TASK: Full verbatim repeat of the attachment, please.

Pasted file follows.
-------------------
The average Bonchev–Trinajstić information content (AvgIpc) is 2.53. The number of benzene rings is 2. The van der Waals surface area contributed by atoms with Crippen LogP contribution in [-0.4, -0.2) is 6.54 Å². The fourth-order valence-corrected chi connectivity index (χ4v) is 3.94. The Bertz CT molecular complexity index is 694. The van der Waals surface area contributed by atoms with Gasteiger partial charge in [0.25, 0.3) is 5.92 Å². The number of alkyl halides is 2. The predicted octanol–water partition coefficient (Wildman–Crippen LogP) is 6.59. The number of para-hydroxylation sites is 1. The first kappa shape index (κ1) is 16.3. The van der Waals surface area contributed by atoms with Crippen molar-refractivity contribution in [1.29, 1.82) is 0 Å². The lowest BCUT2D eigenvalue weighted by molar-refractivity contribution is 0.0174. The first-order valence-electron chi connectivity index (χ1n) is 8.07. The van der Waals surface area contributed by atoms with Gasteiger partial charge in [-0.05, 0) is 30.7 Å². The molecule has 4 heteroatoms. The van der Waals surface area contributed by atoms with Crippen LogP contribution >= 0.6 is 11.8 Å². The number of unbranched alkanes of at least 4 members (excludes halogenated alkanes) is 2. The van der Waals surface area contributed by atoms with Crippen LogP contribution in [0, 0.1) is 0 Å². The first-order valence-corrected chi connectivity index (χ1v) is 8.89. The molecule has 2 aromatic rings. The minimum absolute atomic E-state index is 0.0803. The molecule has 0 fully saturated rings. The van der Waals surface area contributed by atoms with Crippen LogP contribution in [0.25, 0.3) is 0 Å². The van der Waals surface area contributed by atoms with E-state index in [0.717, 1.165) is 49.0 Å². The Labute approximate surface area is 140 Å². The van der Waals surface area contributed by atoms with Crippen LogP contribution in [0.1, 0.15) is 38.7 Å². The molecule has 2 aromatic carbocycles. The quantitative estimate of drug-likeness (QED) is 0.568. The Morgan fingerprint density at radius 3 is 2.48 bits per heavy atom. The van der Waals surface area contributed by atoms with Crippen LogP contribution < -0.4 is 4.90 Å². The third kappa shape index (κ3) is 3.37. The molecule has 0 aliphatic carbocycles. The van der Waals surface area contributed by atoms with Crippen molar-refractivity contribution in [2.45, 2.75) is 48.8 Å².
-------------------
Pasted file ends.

The average Bonchev–Trinajstić information content (AvgIpc) is 2.53. The number of benzene rings is 2. The van der Waals surface area contributed by atoms with Crippen LogP contribution in [-0.4, -0.2) is 6.54 Å². The fourth-order valence-corrected chi connectivity index (χ4v) is 3.94. The Bertz CT molecular complexity index is 694. The van der Waals surface area contributed by atoms with Gasteiger partial charge in [0.25, 0.3) is 5.92 Å². The number of alkyl halides is 2. The predicted octanol–water partition coefficient (Wildman–Crippen LogP) is 6.59. The number of para-hydroxylation sites is 1. The first kappa shape index (κ1) is 16.3. The van der Waals surface area contributed by atoms with Crippen molar-refractivity contribution in [1.29, 1.82) is 0 Å². The lowest BCUT2D eigenvalue weighted by molar-refractivity contribution is 0.0174. The first-order valence-electron chi connectivity index (χ1n) is 8.07. The van der Waals surface area contributed by atoms with Gasteiger partial charge in [-0.05, 0) is 30.7 Å². The molecule has 4 heteroatoms. The van der Waals surface area contributed by atoms with Crippen LogP contribution >= 0.6 is 11.8 Å². The number of unbranched alkanes of at least 4 members (excludes halogenated alkanes) is 2. The van der Waals surface area contributed by atoms with Crippen LogP contribution in [0, 0.1) is 0 Å². The first-order valence-corrected chi connectivity index (χ1v) is 8.89. The molecule has 2 aromatic rings. The minimum absolute atomic E-state index is 0.0803. The molecule has 0 fully saturated rings. The van der Waals surface area contributed by atoms with Crippen LogP contribution in [0.25, 0.3) is 0 Å². The van der Waals surface area contributed by atoms with E-state index in [0.717, 1.165) is 49.0 Å². The Labute approximate surface area is 140 Å². The van der Waals surface area contributed by atoms with Crippen LogP contribution in [0.1, 0.15) is 38.7 Å². The molecule has 2 aromatic carbocycles. The quantitative estimate of drug-likeness (QED) is 0.568. The Morgan fingerprint density at radius 3 is 2.48 bits per heavy atom. The van der Waals surface area contributed by atoms with Crippen LogP contribution < -0.4 is 4.90 Å². The third kappa shape index (κ3) is 3.37. The molecule has 0 aliphatic carbocycles. The van der Waals surface area contributed by atoms with Crippen molar-refractivity contribution in [2.45, 2.75) is 48.8 Å².